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    As far as I know, NO medical community agrees with stool testing as having any indication to suggest celiac disease. Furthermore, many people can have positive anti-gliadin antibodies and NOT have Celiac. Anti-gliadin is false positive in many subgroups of people, hence why it is not usually used anymore to diagnose celiac. Stool antibodies are even less specific as far as I know. Enterolab has not ever released its work for peer review, so there is little data to say stool testing means anything other then your immune system has simply had exposure to the food protein in question and remembers it. It may or may not mean anything. I do think the article raises some good questions, though.

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    I also wanted to add that EMA blood testing is almost 100% specific for Celiac (although not quite that sensitive), so it is very accurate in that regard. Mayo Clinic now also uses a form of an IgG anti-gliadin test and/or another test they designed (I forget the name) which is more specific than the IgA anti-gliadin test, which often is not accurate. Some Drs still use TTG as well. Regardless, a biopsy is still usually considered the standard for testing, along with blood work and clinical symptoms (if any). Genetic testing can be done as well, which doesn't prove Celiac on its own, but if negative can virtually rule it out. Non-Celiac gluten sensitivity is a whole different condition it seems, so most of those cases would likely test negative to all current Celiac testing, including blood work. Bottom line, if you think you truly have Celiac, it's crucial to have an official diagnosis on your chart. You don't want to be fed gluten in the hospital while recovering from surgery for example. Unfortunately, only blood work combined with a biopsy can offer that at this time. Don't waste your money elsewhere.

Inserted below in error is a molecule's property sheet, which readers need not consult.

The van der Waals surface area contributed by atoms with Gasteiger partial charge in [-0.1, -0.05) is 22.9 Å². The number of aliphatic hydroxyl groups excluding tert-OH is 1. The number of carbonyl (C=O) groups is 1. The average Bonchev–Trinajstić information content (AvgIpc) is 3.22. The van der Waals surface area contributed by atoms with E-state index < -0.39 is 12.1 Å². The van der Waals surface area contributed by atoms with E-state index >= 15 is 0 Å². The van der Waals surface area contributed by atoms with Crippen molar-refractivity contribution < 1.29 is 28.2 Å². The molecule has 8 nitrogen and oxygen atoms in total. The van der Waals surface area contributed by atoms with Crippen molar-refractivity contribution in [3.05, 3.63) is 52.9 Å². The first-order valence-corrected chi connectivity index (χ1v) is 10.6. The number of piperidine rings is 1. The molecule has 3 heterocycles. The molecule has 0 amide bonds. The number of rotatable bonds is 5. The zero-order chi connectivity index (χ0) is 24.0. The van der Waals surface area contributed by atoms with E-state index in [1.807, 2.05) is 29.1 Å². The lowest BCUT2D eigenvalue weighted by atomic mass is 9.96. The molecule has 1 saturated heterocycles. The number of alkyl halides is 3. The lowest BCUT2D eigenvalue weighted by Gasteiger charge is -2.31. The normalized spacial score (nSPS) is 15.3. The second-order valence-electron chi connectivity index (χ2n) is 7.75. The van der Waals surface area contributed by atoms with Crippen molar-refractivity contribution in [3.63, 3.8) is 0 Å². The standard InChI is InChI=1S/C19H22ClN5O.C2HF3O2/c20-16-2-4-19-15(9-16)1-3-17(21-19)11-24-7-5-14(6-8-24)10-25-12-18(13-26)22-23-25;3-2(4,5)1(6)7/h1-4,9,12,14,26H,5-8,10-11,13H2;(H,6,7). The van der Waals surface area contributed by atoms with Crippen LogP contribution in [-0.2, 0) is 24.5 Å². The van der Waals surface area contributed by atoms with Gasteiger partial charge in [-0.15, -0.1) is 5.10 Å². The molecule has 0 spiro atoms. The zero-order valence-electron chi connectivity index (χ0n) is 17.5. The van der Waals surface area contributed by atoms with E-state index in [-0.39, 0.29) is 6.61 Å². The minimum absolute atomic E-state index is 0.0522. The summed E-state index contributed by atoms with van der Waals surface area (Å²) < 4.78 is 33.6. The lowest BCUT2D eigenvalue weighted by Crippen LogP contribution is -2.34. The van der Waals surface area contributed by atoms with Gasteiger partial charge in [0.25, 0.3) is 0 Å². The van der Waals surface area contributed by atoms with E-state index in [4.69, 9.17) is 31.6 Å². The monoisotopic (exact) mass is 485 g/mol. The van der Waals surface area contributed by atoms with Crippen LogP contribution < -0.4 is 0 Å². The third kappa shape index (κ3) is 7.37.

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    Forget the blood test, save your money for Enterolab. I see 5-10 people everyday at my gluten free bakery that had a positive biopsy but negative blood test. The blood test is a crime sending patients out the door with a 80% false reading to then later develop an irreversible life threatening disease(s). Many scientifc papers and real life people prove the blood test is "old school".